Tolerates sub-optimum soil and heat, white seed with red cobs
Pre-1915. The first reliable two-eared dent corn. Bred from Tennessee Red Cob by William H. Neal. In 1935, a third of Tennessee's corn crop came from this variety. Thanks to Jim Culpepper for seedstock! White seed with red cobs, tolerant of sub-optimum soil and heat. Yields better than most open pollinated single-ear dent corns on moderately fertile Southern soils.Poaceae Zea mays var. indentata
Corn flour is synonymous with cornmeal. Flour corn is made almost entirely of soft starch. The kernels are soft, mealy, and easy to grind. Within this type we also include 3 sub-types of Field Corn: Dent (including Gourdseed), Flint, and Soft.
Dent (Z. mays var. indentata): The kernels of this corn have a depression in the middle and their starch is a mixture of hard and soft. Almost 80% commercial corn is this type. Depending on when they are picked they can be used for cornmeal, hominy, roasting corn or sweet corn.
Gourdseed is an old type of dent corn once widely used for cornmeal and considered superior for cornbread. Gourdseed corns are some of our oldest corns, and were commonly grown in southern Virginia. The plants of gourdseed corn are heavily stalked and bear ears having a large number of rows of thin, deep kernels. These valuable corns originated from Indian gourdseed corn dating back to at least 1700. They were used for roasting ears, and for feed and flour.
Flint (Z. mays var. indurata): The very hard starch in the semi-translucent seeds earns this the name Flint corn. It grows well in cooler climates than other corns. It is used for cornmeal, though it is so hard it can be difficult to grind.
Soft (Z. mays var. amylacea): The seeds contain mostly soft starch. This type of corn is easily ground into meal and is commonly used for bread, tortillas, and corn chips.
Flour corn varieties can also be showy, which makes them good for decorating purposes, too. There are many types of corn that can be dried and displayed, with a wide range of different sizes, colors, and husks.
- Ease of Growing
- Grown as
- Days to Maturity
- 100-120 (Spring/Summer)
- Growing Habit
Corn is a tropical grass and needs warm weather. It is not at all hardy.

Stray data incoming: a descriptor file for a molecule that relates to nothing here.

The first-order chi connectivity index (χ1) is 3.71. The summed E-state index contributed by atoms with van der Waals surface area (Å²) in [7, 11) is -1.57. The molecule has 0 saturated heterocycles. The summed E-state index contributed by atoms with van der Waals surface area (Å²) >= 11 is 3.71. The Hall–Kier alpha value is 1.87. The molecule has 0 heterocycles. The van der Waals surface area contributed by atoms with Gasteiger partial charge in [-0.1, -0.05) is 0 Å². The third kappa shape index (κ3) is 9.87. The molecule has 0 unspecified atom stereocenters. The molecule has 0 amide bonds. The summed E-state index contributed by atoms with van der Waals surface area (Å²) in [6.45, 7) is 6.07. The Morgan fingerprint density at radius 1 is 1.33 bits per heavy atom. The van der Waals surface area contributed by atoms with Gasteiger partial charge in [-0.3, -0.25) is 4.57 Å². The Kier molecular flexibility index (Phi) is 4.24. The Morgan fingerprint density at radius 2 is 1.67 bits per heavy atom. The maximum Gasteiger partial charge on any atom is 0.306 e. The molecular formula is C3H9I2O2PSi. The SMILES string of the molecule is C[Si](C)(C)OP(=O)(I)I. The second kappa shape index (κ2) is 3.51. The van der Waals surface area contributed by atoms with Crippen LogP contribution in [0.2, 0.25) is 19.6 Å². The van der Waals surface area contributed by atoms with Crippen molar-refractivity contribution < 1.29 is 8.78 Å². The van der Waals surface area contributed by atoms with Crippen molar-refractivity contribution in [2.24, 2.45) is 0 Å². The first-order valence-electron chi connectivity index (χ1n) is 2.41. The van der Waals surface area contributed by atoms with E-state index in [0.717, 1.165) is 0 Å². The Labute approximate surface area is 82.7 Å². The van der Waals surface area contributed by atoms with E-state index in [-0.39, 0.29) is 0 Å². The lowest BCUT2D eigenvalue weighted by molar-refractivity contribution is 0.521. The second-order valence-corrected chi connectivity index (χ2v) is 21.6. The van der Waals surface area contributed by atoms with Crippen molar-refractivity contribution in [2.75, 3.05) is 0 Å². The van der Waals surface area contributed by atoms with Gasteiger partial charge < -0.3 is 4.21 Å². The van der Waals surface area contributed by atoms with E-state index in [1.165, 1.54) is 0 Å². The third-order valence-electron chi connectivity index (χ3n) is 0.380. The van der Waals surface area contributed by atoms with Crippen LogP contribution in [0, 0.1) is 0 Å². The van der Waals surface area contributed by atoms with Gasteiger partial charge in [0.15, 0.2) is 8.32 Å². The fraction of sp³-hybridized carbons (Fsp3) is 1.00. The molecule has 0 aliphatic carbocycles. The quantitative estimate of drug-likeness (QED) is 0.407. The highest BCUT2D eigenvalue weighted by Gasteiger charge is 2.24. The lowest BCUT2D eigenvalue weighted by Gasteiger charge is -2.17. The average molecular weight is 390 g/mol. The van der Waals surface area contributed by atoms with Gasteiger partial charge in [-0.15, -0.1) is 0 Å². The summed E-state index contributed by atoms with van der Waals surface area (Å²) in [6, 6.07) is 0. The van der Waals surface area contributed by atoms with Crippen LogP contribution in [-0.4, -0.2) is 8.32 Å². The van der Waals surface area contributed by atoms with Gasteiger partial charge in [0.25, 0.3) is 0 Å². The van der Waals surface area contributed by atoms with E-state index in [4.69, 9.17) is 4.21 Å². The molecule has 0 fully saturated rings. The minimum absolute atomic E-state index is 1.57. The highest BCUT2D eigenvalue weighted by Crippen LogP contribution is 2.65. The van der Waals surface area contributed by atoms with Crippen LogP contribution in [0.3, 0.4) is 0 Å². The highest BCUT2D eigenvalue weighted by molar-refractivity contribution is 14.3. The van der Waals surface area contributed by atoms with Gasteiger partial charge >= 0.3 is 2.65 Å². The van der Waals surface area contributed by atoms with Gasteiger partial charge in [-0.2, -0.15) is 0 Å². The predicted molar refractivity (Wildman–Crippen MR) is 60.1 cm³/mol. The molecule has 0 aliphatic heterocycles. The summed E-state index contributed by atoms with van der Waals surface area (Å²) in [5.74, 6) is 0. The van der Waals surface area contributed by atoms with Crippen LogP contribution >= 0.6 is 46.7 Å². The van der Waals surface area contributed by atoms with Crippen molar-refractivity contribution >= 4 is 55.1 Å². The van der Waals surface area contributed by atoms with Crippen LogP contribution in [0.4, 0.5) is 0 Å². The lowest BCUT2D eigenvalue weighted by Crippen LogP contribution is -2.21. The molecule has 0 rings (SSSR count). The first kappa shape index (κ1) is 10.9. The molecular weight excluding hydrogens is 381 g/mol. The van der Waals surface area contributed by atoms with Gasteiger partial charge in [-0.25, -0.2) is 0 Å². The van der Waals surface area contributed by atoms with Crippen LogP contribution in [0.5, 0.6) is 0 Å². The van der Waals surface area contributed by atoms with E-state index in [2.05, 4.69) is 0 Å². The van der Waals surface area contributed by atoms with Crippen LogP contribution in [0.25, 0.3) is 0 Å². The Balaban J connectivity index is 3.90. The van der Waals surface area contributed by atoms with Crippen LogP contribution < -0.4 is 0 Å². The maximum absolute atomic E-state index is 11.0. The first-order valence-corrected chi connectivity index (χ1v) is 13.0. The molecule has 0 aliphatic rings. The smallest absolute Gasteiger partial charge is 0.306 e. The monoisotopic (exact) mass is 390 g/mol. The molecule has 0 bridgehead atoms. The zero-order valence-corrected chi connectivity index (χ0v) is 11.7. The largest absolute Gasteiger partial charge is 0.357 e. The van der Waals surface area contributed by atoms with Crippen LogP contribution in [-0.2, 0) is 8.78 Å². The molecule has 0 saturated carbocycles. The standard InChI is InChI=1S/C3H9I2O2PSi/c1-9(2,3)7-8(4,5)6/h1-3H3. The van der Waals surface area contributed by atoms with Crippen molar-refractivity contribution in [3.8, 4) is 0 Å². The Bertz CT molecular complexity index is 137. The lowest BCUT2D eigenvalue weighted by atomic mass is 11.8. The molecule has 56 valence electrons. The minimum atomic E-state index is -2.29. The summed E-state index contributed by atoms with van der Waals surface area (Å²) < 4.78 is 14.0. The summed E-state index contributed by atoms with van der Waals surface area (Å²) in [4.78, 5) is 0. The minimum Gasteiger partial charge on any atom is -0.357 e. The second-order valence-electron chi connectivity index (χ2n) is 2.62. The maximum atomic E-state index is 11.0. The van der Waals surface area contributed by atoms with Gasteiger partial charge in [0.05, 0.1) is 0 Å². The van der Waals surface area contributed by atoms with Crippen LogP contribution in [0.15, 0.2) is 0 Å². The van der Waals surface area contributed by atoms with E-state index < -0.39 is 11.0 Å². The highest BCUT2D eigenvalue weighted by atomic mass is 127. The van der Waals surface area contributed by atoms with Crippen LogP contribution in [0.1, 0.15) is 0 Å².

- Spring Transplant, Spring, Summer
- Growing Season
- Cultivar Type
- Growing Conditions
- Warm, Hot
Corn is a sub-tropical plant and uses C4 photosynthesis, which enables it to grow more efficiently in high heat and light levels. It needs warm weather and as much sunlight as it can get.
Corn can be grown in an intensive bed, but it must be in a large block for best pollination. There must be at least a group of 12 plants to insure good pollination.
It is a tall growing plant, so must be planted where it won't shade other plants.
- Outdoor Growing Temp
- 50°F - 95°F
- Min Outdoor Soil Temp
Corn needs a warm soil for good germination. It will take 3 weeks to germinate at 50 degrees, but only 4 days at 80 degrees.
- Start Indoors
- Start Outdoors
- Sun: min. 6 hours daily (Warm, Hot)
Corn uses an especially efficient form of photosynthesis that enables it to grow rapidly in the high intensity light and heat of the tropics. It should be placed in the sunniest spot in the garden.
The best way to irrigate is with a soaker hose or a drip system. Don't use sprinklers during the pollen shedding stage, as it may affect pollination.
Corn is a notoriously hungry plant, which isn't surprising when you consider how fast it can grow. For best growth it needs generous amounts of nitrogen, phosphorus and potassium, as well as all of the other plant nutrients.
- High heat, Needs lots of space
- Small Gardens?
- Yes, but will need a large one, like a half wine barrel
It is possible to grow corn in a large container of fertile soil, but it's probably not worthwhile. Be aware that you won't get much for the space it takes up, and you will have to hand pollinate such a small number of plants.
- Attracts beneficial insects?
- Fruit Size
- Plant Height
- Plant Diameter
- Hardiness Zone
- Disease Resistance
- Taste Profile